With anti-Semitic incidents reportedly on the rise in Berlin, Jewish leaders in the German capital are renewing their call for an official federal commissioner to deal with the problem.
The Berlin-based Research and Information Office on Anti-Semitism, founded in 2015, reported Monday that the number of anti-Semitic incidents in Germany’s capital has risen by 16 percent in 2016 over the previous year. Most incidents were non-violent, but nonetheless threatening.
The increase has prompted renewed calls for a permanent federal commissioner, to help ensure that the government won’t drop the ball when it comes to fighting anti-Jewish hate, Deidre Berger, head of the
American Jewish Committee office in Berlin, said in a statement Monday.
She noted that people tell her they are increasingly fearful to be recognized as Jews in public. In many cases, authors of threats hide behind the anonymity of the Internet, creating a general atmosphere of
angst, Berger noted.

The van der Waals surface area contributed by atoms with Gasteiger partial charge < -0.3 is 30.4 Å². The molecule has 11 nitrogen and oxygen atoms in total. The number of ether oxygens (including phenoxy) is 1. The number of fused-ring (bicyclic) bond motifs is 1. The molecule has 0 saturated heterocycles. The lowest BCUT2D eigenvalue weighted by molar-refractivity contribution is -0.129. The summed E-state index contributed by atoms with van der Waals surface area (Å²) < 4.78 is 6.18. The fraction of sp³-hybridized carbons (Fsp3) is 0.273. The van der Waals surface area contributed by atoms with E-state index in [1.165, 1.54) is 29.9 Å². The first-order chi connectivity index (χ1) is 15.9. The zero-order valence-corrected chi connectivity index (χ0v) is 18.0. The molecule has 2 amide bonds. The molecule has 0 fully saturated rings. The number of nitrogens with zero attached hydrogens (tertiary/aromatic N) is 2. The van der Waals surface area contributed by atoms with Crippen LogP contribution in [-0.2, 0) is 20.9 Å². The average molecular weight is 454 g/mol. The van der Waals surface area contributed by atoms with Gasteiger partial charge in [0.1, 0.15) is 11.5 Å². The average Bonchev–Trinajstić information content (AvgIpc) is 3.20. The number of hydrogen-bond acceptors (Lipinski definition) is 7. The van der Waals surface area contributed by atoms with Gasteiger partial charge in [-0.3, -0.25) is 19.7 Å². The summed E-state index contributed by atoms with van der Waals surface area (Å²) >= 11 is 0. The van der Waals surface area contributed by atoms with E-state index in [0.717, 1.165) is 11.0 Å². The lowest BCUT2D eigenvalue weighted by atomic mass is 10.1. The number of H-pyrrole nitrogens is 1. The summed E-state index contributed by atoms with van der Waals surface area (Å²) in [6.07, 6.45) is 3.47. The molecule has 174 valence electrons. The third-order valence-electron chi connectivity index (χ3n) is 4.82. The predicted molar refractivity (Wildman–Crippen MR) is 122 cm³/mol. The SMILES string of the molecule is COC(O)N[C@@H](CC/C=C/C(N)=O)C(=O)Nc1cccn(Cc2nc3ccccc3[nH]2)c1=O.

That hate must be countered whatever its source, Josef Schuster, head of the Central Council of Jews in Germany, said in a recent address to the State Parliament in Lower Saxony.
Schuster, who also has called for the establishment of a federal commissioner, said it was more important than ever for civil society and political leaders to oppose anti-Semitism and right-wing
extremism, especially since the German Supreme Court recently decided it did not have enough evidence to ban a notorious far-right extremist political party.
“Initiatives against the far-right need our ideological and financial support,” and anti-Jewish sentiments among Muslims must also be countered with vigor, Schuster told state legislators, while emphasizing that “the Jewish community rejects all forms of anti-Islam hate.”
According to the Research and Information Office on Anti-Semitism report, a total of 470 anti-Semitic incidents were reported in Berlin in 2016, including 7 physical attacks, 18 verbal threats, 53 cases of damage to Jewish-owned property or Holocaust memorial sites, as well as 382 cases of harmful behavior. Of the latter, 152 were cases of Internet threats against Jews or Jewish institutions. Another 150 cases of anti-Semitic propaganda, graffiti and threatening letters were reported. There were no cases of extreme violence reported to RIAS last year.
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